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Lymphoma Deaths

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Lymph glands occur all over the body, connected by vessels in a system which drains lymph eventually into the blood stream. Lymph is a fluid containing containing white blood cells which can attack bacteria. The lymph glands help destroy harmful bacteria and rid the lymph of them. Lymphomas are cancers of cells in the lymph glands. The commonest type of lymphoma is called Hodgkin's disease which particularly occurs in young men, but also occurs in people over 50 years old. It is one of the cancers that used to be fatal but can often be cured by modern treatments where available. There are many other types of lymphoma. Treatment, when available, of lymphomas consists of radiotherapy and chemotherapy, with variable success.

Multiple myeloma is a cancer, probably related to lymphomas, of particular cells (antibody producing plasma cells) in the marrow that is inside bones (bone marrow). The bone marrow also produces red blood cells, white blood cells and platelets which help in clotting. Multiple myeloma attacks the bones of people who get it. They are usually over 40 years old, with a peak at age 70 years. Treatment, where available, has limited vale, most patients dying within 2 years.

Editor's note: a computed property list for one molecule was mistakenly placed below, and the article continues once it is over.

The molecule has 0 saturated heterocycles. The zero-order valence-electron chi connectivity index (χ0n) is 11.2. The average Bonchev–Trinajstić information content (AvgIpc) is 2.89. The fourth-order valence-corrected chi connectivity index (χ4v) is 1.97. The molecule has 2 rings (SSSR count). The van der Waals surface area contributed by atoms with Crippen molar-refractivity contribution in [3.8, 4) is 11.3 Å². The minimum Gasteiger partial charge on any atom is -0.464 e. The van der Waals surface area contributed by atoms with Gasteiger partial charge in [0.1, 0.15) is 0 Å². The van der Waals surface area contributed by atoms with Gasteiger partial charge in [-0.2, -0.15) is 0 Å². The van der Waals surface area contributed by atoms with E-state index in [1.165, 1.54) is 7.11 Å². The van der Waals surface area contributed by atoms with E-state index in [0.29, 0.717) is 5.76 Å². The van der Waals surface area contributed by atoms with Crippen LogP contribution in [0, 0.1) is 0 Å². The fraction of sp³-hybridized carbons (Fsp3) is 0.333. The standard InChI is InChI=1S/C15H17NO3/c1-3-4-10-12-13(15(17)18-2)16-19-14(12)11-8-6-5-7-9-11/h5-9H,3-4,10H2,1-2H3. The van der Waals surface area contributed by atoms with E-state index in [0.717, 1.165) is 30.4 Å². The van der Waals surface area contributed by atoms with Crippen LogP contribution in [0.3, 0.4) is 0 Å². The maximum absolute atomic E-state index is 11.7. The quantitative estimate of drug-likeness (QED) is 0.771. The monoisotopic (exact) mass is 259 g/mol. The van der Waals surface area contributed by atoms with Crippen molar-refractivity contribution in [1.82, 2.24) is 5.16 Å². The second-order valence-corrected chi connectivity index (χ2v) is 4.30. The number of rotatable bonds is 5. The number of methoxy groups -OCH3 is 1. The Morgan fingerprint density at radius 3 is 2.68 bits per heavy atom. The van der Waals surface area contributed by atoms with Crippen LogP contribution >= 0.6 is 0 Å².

Lymphomas and myeloma caused 0.6% of all deaths worldwide in 2002, an average of 54 deaths per million people per year and 5% of all deaths from cancer.

International Classification of Diseases-10 codes: C81-C90, C96,

Territories are sized in proportion to the absolute number of people who died from lymphomas multiple myeloma in one year.

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